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    So answering a question to do with usual authority, however struggling to understand basics of criticism involved in this. Particularly the argument of it could be apparent authority and was applied wrong in the case
    Would anyone be able to clarify please?

    In Watteau v Fenwick the principal (the brewer) was undisclosed and the third party (the claimant cigar vendor) had no idea that he was dealing with an agent (Mr Humble, the manager of the Victoria Hotel).

    It follows from the facts that the case can have nothing to do with apparent authority.

    There can only be apparent authority where T is aware of P's existence *and* P says or does something (i.e. represents in some way) that A has authority to bind P.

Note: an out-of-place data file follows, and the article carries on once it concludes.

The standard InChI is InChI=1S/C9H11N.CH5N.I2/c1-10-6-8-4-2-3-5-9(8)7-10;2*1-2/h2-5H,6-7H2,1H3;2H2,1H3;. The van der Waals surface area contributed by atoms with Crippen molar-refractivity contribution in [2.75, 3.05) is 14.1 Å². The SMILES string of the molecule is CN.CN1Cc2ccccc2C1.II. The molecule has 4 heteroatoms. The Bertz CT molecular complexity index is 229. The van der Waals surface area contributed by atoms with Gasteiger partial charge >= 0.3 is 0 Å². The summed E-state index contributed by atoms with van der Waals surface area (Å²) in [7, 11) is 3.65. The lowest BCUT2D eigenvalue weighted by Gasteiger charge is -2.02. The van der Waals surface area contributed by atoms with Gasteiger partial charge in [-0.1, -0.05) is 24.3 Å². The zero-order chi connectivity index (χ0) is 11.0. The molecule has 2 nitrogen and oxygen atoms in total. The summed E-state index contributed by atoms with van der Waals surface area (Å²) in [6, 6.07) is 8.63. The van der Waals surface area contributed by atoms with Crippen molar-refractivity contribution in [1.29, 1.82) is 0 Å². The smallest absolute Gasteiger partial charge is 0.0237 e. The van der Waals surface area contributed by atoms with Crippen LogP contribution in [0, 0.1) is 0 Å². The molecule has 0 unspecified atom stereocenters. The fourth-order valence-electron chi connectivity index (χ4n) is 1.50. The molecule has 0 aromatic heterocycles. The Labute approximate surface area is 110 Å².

In some cases the thing that P does can be simply putting A in a position where a reasonable third party would assume that A had authority. So if I go into Tesco, I reasonably assume that the cashier has authority to conclude contracts on behalf of Tesco for the goods on sale in the store for the prices affixed next to them on the shelf. Tesco (acting via its more senior managers) doesn't need to say or do anything else to give the cashier authority, and even if, in fact, they told an individual cashier that he cannot sell, say, toothpaste, they would still be bound if the cashier did sell me some toothpaste.

    That is a case where the principal is disclosed. The sign on the door says Tesco, the shop is branded Tesco, and the cashier's shirt probably says Tesco. I reasonably assume I am dealing with Tesco.

    That should not (but in Watteau, did) apply where the principal is undisclosed and the third party has no idea that there is any principal lurking behind the scenes until he fortuitously finds out about it later. The third party did not rely at the time of concluding the contract on any representation made by the principal.

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